More often than not, Caitlin Foord played as the central striker, and, through a combination of Australia’s attack and Ireland’s defence, she was regularly covered by multiple green shirts. Fowler was a beat behind her, lurking in the space between the lines.

This pair haven’t played together often, and certainly not in this configuration, and there was the first problem. The flow-on effect of that was the two-up-top system, which has worked so well for the Matildas over the past eight months, didn’t function as it usually does.

By always having Fowler tucked in behind Fowler — a decision that made sense, all things considered — the Matildas lost the intangible that makes this system work: The deep, fluid, telepathic understanding between Kerr and Foord.

While it’s been described as instinctual, it’s based on the work of four World Cups and dozens of national team matches together.

With Kerr and Foord, either can play centrally, drift wide, or drop back. Together they dart across the forward half while participating in some sort of cosmic ballet.

But it wasn’t just this dynamic that the Matildas lacked. Fowler playing behind Foord as a concept did make sense. But it’s a formation that needs speedy movement and passing, and quick decision-making.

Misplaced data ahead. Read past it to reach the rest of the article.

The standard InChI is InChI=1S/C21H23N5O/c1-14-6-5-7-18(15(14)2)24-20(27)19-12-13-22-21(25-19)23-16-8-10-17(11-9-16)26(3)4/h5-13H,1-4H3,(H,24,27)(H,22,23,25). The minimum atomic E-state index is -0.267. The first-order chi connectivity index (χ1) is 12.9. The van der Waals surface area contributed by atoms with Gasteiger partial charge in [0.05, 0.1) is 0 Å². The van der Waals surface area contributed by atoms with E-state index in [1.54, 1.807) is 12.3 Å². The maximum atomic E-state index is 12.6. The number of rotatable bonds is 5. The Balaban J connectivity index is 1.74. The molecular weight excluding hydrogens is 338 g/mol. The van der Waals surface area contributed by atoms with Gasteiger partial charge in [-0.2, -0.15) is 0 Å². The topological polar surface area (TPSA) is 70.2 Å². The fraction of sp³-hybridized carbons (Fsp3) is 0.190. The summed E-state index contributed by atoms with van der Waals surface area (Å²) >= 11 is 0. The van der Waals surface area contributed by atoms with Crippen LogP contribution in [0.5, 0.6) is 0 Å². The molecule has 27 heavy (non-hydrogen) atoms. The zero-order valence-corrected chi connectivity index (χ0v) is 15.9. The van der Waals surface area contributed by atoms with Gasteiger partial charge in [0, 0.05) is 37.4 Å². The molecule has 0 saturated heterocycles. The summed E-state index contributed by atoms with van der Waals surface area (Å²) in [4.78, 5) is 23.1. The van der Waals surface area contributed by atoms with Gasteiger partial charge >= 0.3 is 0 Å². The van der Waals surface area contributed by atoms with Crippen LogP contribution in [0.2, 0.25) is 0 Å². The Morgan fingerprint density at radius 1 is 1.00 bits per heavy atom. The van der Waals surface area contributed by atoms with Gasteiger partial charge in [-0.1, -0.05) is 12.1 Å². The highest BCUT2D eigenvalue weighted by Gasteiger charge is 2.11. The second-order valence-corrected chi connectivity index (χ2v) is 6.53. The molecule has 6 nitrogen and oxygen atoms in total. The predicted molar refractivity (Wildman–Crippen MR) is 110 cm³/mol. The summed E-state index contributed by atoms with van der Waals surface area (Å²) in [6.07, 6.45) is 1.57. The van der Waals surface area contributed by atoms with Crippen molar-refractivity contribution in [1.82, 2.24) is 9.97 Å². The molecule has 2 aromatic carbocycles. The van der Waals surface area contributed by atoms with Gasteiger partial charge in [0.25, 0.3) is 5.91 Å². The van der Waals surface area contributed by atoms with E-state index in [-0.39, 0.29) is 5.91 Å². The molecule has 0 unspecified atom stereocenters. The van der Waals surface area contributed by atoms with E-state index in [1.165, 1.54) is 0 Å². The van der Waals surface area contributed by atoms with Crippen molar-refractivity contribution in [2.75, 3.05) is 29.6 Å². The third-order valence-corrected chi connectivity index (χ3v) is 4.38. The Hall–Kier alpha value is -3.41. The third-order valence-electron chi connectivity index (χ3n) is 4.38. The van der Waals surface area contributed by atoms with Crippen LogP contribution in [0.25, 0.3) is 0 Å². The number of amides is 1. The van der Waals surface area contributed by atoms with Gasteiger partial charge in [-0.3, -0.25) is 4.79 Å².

Letting loose with Australia fans for their first game of World Cup

ESPN’s Marissa Lordanic and Joey Lynch lap up the atmosphere as the Matildas kicked off their World Cup campaign with a 1-0 win vs. Ireland.

To Ireland’s credit, they made life difficult for the Matildas. Cortnee Vine was unsurprised by how Ireland came out to play

“We planned a lot for Ireland and how they played with the five at the back and a four in the middle too; it’s hard to break down the blocks, You got a bit frustrated, both teams get frustrated, then teams waste time.”

Republic of Ireland coach Vera Pauw praised the effectiveness of her side’s game plan in limiting Australia’s attack and “taking all their intentions out”.

The combination of slow movement, a defensively disciplined Irish unit, and an under-rehearsed dynamic up top, resulted in a Matildas team that looked far from its free-scoring best.

Whether or not Kerr’s absence or Ireland’s 5-4-1 block was the biggest influence on the Matildas attack wasn’t a conversation Gustavsson was about to get into, but he said that his side could do better.

“We know we can do better in attack,” he said.

“I think we showed that in parts of the attack, when we had some good combination play down the right hand side, we isolated Vine 1v1 out on the left side a couple of times.

“And then in the beginning of the second half, we played faster and had more movements off the ball and played with a little bit more confidence.

“I hope that playing the first game in the World Cup, now we’ve ticked that box hopefully mentally as well, going out to the second game can help that attack a bit more.”